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DDR3-1600 at 1066mhz on Tom's?

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April 2, 2009 11:29:13 AM

I've been running my DDR3-1600 at full speed since I got it, even while the CPU was at a stock 2.67GHz. Of course with the Gigabyte board I have, I get the dual-post problem.

I noticed that in the latest GTX 275 benchmark, Tom's has their DDR3-1600 clocked down to 1066 and lowered the timings. Why is that? Are they avoiding a similar dual-post issue, or is there virtually no reason to bring that up to maximum speed? They use the i7 extreme at 3.2GHz so there's definitely a CPU performance difference vs what I have (except when I OC to 3.2), so if anyone should be sitting at 1600, Tom's should. If you get absolutely no benefit from running at 1600, then I will happily drop mine down to 1066 so I don't wear out my hard-drives every time I boot up!

Below is a copy/paste of the RAM they are using:

"Corsair Dominator 6 GB (3 x 2 GB) DDR3-1600 8-8-8-24 @ 1,066 MHz / 7-7-7-20"

More about : ddr3 1600 1066mhz tom

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April 2, 2009 3:33:22 PM

I have no idea why they are running that, but I am running 12 gigs of that same memory and an i7 965, and I definitely run mine at 1600. In fact, I run mine at 1600-7-8-7-22-1T, faster than rated.

What are you talking about as far as the statement about wearing out your hard drives is concerned though? RAM speed has nothing to do with HDD access on startup.
April 2, 2009 6:57:58 PM

When you clock the RAM higher than 1066 with an i7 920, you get dual-post issues with many Gigabyte boards. The computer turns on, then shuts off before POST, then turns on and boots up. It only happens on a cold start. There have been a few BIOS updates that some claim fix it, but it hasn't fixed it for me. I've gone through the tech-support channels for months trying to figure out why mine still dual-posts, and both Gigabyte and G.Skill assure me that it's expected behavior because the 920 isn't meant to run RAM faster than 1066. So, I could either bring it down to 1066 and stop the dual-post problem thus saving my hard-drives from the surge of power, or keep it at 1600 and enjoy the benefits, as real or unreal they may be ;)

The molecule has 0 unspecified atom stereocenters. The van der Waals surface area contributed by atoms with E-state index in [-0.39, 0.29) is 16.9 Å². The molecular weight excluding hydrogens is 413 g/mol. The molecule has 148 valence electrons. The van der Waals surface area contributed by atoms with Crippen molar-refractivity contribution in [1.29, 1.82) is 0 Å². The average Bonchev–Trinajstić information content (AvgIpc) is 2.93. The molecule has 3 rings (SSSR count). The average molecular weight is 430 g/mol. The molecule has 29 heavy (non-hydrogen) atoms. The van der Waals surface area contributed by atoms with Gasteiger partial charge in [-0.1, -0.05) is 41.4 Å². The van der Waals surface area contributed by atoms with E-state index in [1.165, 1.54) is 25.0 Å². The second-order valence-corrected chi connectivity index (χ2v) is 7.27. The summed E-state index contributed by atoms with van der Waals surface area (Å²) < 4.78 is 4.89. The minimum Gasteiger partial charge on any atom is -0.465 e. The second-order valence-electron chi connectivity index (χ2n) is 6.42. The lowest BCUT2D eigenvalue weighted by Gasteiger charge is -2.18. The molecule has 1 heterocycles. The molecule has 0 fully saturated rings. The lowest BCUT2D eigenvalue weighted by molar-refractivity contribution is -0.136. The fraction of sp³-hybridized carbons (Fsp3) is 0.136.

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April 2, 2009 8:42:24 PM

That's bizarre. I definitely don't have that issue with my P6T. I wouldn't worry about it too much though - hard drives are quite robust, and unless you are starting up and shutting down all the time, there's nothing at all to be concerned about.
April 2, 2009 11:20:56 PM

With the higher frequencies you also get higher timings which is bad.
a b } Memory
a b à CPUs
April 3, 2009 5:27:03 AM

mamw93 said:
With the higher frequencies you also get higher timings which is bad.


Not necessarily. What matters is the latency, which is the timings (in clocks) divided by the memory speed. Therefore, DDR3-1600 at 8-8-8-24 is identical in latency (though much higher in bandwidth) to DDR2-800 4-4-4-12.
January 15, 2010 1:18:04 PM

leo2kp said:
When you clock the RAM higher than 1066 with an i7 920, you get dual-post issues with many Gigabyte boards. The computer turns on, then shuts off before POST, then turns on and boots up. It only happens on a cold start. There have been a few BIOS updates that some claim fix it, but it hasn't fixed it for me. I've gone through the tech-support channels for months trying to figure out why mine still dual-posts, and both Gigabyte and G.Skill assure me that it's expected behavior because the 920 isn't meant to run RAM faster than 1066. So, I could either bring it down to 1066 and stop the dual-post problem thus saving my hard-drives from the surge of power, or keep it at 1600 and enjoy the benefits, as real or unreal they may be ;) 

a b } Memory
a b à CPUs
April 24, 2010 12:07:58 AM

leo2kp said:
I've been running my DDR3-1600 at full speed since I got it, even while the CPU was at a stock 2.67GHz. Of course with the Gigabyte board I have, I get the dual-post problem.

I noticed that in the latest GTX 275 benchmark, Tom's has their DDR3-1600 clocked down to 1066 and lowered the timings. Why is that? Are they avoiding a similar dual-post issue, or is there virtually no reason to bring that up to maximum speed? They use the i7 extreme at 3.2GHz so there's definitely a CPU performance difference vs what I have (except when I OC to 3.2), so if anyone should be sitting at 1600, Tom's should. If you get absolutely no benefit from running at 1600, then I will happily drop mine down to 1066 so I don't wear out my hard-drives every time I boot up!

Below is a copy/paste of the RAM they are using:

"Corsair Dominator 6 GB (3 x 2 GB) DDR3-1600 8-8-8-24 @ 1,066 MHz / 7-7-7-20"


Why didn't you simply ASK THE REVIEWER or respond in the thread that's linked to that review? Most of the forum guys have no clue because most don't even know the restrictions of engineering sample CPU's.

The processor the guy was using did not support a higher DRAM multiplier. It took you a year to get an answer because you didn't ask the person who actually configured the system.
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